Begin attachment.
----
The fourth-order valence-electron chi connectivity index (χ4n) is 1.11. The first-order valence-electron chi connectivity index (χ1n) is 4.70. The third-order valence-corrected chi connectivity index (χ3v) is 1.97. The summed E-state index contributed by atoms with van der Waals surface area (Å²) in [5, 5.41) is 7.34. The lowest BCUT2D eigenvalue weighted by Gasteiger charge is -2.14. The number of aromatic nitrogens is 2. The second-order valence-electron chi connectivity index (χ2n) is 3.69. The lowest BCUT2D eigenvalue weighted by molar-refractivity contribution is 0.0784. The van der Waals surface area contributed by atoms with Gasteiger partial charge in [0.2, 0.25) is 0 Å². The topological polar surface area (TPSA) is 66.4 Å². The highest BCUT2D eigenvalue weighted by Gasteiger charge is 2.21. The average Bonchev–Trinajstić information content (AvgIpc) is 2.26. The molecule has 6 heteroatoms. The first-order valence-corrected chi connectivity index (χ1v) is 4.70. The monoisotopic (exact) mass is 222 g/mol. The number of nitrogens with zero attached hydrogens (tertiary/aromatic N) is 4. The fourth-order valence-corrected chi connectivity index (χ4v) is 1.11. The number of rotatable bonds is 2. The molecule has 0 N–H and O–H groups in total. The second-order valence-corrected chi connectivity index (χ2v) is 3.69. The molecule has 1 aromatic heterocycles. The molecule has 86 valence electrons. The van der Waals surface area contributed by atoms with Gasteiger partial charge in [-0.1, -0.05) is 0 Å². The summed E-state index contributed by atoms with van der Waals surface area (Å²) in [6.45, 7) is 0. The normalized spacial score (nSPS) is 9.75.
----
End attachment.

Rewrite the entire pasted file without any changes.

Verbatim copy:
The fourth-order valence-electron chi connectivity index (χ4n) is 1.11. The first-order valence-electron chi connectivity index (χ1n) is 4.70. The third-order valence-corrected chi connectivity index (χ3v) is 1.97. The summed E-state index contributed by atoms with van der Waals surface area (Å²) in [5, 5.41) is 7.34. The lowest BCUT2D eigenvalue weighted by Gasteiger charge is -2.14. The number of aromatic nitrogens is 2. The second-order valence-electron chi connectivity index (χ2n) is 3.69. The lowest BCUT2D eigenvalue weighted by molar-refractivity contribution is 0.0784. The van der Waals surface area contributed by atoms with Gasteiger partial charge in [0.2, 0.25) is 0 Å². The topological polar surface area (TPSA) is 66.4 Å². The highest BCUT2D eigenvalue weighted by Gasteiger charge is 2.21. The average Bonchev–Trinajstić information content (AvgIpc) is 2.26. The molecule has 6 heteroatoms. The first-order valence-corrected chi connectivity index (χ1v) is 4.70. The monoisotopic (exact) mass is 222 g/mol. The number of nitrogens with zero attached hydrogens (tertiary/aromatic N) is 4. The fourth-order valence-corrected chi connectivity index (χ4v) is 1.11. The number of rotatable bonds is 2. The molecule has 0 N–H and O–H groups in total. The second-order valence-corrected chi connectivity index (χ2v) is 3.69. The molecule has 1 aromatic heterocycles. The molecule has 86 valence electrons. The van der Waals surface area contributed by atoms with Gasteiger partial charge in [-0.1, -0.05) is 0 Å². The summed E-state index contributed by atoms with van der Waals surface area (Å²) in [6.45, 7) is 0. The normalized spacial score (nSPS) is 9.75.